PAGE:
Read the following before you launch business operations as part of the food supply chain or expand existing business operations to distance sales. In this context, the food supply chain means all stages of the production, from field to table. On this page, distance selling is examined from the perspective of sales and marketing directed at consumers. There are more detailed provisions on the sales between professional actors, and you can find more information on them on sector-specific pages on the Finnish Food Authority’s website.
Picture: Tussitaikurit Oy
Guide to starting distance sales
Virtual marketplaces are supervised in the same manner as traditional retail outlets. Check at least the following before starting distance selling:
- Do you need to register your company?
- Do you need to submit notifications of the products you are planning to sell or apply for permits for them?
- Does your company need a plan for hazard analysis and critical control points?
- How is product traceability taken into account in the business operations?
- Also take into account the statutory requirements applying to the products you offer in distance selling.
There are many different types of distance selling and they are constantly changing. The entrepreneur is always responsible for ensuring that the products they market and sell meet all statutory requirements and this also applies to distance selling. This remains the case even if the provision, maintenance and updating of the distance sales channel (such as an online shop) has been outsourced to a third party or the products are sold on an electronic marketplace or platform.
Information given to the consumer about the company and its products and the contracts it concludes
Before receiving an order, the entrepreneur must provide the customer with specific information on the company selling the products and the products on sale. This is because in distance selling, the consumer cannot examine the product or its sales packaging in advance.
The sales channel used by the company (such as its website and the social media profile) must give at least the following information on the company:
- Name of the company (business operator)
- Address of the company’s head office
- Contact details of the company (phone number and email address)
Giving the company’s business ID in the sales channel is good customer service as it helps consumers to find out more about the company and its background.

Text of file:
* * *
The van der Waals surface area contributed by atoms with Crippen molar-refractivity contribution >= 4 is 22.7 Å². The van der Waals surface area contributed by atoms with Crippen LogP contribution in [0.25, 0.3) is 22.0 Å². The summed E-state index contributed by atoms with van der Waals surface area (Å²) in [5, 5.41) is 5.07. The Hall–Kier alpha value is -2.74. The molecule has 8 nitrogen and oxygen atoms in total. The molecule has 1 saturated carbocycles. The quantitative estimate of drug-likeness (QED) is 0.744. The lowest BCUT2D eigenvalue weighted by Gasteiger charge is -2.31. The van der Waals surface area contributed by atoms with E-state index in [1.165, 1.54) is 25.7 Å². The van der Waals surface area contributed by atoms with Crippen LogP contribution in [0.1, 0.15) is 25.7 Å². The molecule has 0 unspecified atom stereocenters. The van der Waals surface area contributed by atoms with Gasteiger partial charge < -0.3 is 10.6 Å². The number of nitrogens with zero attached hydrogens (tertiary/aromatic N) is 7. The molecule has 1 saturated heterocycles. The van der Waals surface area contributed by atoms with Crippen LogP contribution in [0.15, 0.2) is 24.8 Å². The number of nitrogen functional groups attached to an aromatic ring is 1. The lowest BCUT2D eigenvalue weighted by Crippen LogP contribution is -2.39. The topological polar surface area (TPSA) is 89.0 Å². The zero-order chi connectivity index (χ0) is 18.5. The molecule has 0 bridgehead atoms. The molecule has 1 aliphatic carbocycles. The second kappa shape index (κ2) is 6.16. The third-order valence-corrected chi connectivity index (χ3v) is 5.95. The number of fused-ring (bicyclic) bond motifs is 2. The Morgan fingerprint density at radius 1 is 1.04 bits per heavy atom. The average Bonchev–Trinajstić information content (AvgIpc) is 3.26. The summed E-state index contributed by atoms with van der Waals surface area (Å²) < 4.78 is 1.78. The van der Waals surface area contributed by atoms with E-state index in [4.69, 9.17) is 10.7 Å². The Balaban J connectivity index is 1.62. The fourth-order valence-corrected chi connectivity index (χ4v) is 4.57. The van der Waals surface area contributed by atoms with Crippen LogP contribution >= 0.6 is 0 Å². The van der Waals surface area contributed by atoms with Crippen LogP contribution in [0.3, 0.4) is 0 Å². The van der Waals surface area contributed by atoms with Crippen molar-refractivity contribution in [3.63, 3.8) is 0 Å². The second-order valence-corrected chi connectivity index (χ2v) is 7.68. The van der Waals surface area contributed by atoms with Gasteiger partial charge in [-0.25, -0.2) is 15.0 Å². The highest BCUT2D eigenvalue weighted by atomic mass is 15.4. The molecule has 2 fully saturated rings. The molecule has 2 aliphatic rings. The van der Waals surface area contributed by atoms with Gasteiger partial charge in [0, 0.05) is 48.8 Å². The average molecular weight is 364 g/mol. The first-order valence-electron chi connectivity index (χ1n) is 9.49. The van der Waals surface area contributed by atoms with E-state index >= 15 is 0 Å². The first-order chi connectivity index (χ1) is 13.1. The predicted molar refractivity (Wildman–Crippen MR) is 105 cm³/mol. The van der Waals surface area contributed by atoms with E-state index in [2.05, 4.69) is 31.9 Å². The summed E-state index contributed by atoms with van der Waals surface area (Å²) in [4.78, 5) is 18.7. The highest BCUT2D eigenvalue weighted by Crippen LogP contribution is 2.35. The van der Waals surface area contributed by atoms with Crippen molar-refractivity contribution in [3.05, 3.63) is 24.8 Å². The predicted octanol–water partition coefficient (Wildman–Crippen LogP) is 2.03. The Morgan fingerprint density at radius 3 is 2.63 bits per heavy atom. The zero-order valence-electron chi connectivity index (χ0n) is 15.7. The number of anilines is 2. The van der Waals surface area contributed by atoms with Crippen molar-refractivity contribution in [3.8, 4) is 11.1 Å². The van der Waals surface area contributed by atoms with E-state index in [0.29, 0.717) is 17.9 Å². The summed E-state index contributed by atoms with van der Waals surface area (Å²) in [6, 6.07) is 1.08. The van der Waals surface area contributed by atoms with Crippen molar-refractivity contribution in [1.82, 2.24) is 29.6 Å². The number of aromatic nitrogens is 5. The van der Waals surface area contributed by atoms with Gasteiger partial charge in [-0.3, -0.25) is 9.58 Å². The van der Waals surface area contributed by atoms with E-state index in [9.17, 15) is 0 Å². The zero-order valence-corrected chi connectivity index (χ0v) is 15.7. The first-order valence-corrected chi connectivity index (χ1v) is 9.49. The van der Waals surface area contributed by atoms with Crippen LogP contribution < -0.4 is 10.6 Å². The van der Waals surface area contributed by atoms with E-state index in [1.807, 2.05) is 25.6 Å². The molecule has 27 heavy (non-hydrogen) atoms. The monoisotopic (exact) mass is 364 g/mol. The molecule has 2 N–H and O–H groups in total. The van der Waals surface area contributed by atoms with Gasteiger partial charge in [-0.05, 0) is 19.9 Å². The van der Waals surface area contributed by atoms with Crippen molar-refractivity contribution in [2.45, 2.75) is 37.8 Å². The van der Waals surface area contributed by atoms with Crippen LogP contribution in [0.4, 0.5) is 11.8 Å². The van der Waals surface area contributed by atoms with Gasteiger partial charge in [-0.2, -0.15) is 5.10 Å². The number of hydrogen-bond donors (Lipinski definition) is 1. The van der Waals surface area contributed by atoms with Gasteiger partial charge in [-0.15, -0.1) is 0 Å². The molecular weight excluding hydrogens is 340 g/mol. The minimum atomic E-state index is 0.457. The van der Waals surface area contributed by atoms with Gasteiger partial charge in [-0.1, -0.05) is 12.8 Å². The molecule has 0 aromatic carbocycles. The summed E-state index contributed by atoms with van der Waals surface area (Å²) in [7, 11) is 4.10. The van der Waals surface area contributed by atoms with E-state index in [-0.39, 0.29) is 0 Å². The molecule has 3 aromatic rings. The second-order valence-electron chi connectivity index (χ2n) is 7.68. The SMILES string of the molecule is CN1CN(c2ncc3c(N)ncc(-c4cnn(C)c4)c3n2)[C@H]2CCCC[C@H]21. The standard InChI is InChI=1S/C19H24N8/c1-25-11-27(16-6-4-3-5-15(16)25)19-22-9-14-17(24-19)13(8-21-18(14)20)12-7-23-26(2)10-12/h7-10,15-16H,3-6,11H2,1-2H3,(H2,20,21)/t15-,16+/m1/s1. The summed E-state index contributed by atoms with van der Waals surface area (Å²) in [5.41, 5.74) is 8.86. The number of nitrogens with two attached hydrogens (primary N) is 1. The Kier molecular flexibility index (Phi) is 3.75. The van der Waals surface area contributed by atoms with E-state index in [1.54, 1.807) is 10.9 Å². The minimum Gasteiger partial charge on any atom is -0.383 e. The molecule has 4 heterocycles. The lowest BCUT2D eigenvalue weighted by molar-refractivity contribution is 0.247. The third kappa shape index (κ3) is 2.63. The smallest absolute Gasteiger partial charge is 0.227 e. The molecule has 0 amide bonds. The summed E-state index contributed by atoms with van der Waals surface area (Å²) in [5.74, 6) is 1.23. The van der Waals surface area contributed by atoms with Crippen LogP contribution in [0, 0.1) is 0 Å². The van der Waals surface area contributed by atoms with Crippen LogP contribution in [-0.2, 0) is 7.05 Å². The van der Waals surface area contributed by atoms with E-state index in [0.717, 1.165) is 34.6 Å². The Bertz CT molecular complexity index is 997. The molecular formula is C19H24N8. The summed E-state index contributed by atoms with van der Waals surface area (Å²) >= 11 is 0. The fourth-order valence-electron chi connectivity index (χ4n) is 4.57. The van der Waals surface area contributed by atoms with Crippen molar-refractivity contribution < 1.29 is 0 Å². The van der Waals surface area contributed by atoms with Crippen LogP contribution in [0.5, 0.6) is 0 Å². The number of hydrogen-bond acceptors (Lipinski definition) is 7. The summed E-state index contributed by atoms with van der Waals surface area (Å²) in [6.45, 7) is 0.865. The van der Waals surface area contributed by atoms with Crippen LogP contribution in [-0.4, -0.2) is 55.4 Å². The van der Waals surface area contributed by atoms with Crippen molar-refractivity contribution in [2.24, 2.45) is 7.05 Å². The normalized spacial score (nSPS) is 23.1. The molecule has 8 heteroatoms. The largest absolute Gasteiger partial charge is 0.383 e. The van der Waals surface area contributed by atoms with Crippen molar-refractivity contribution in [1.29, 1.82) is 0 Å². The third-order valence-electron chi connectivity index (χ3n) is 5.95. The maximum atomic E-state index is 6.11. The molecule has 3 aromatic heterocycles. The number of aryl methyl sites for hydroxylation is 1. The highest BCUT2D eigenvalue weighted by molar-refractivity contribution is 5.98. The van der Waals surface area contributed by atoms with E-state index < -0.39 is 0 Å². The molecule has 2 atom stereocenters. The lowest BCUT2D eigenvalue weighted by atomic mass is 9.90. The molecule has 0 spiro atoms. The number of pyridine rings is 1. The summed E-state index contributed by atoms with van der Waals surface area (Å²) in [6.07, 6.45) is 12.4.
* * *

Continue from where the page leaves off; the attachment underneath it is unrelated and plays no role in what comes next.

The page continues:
At least the following information on the product must be given:
- Description of the products on sale. The statutory requirements concerning the content and clarity of the information and the languages used apply to distance selling products in the same manner as to products on sale in traditional retail outlets.
- Product price including tax.
At the least the following information must be given in connection with the distance sales agreement:
- How the consumer can pay the products.
- Delivery price not included in the product or service price, any other costs and expected delivery time.
- Invoicing practices.
- The terms and conditions concerning the payment, delivery and other aspects of fulfilling the agreement and, if necessary, the practices concerning customer complaints. The address of the company’s office must also be given if it differs from the address of the head office.
- How the order can be cancelled and when the customer’s right to cancel the order expires.
- In telemarketing: price of the call if it is not the same as the local network charge.
- If the consumer is responsible for the cost of returning the products when cancelling the order, this must be stated in the terms and conditions.
All information referred to above must be given in an easy-to-understand form and it must be available in writing and by email so that the customer can retain the information for later use. Read more about the requirements and legislation on the website of the Finnish Competition and Consumer Authority (Guidance on consumer law issues for companies).
Marketing and the language used
Language of the target country is essential in the targeting of the sales and marketing. Finnish legislation also applies to the products and goods offered by foreign companies if the marketing can be considered to target Finland. Distance selling is considered to be primarily directed at Finland on the basis of the company’s marketing material.
Distance selling is considered to be directed at Finland if, for example,
- a foreign company mails Finnish-language marketing material to Finnish consumers
- the company maintains a Finnish-language website from which products can be ordered
Distance selling is not considered to be directed at Finland if, for example,
- there are only English-language discount coupons between foreign magazines/newspapers
As a rule, Finnish legislation applies if the product is in the possession of a company or its representative in Finland (in a warehouse or other similar place) before it is delivered to a Finnish consumer.
Please note Laws applying to different sectors may contain additional requirements or restrictions on what product information can or must be presented online.
More information to companies about distance selling on the Finnish Food Authority’s website:
More information to companies about distance selling on the websites of other authorities: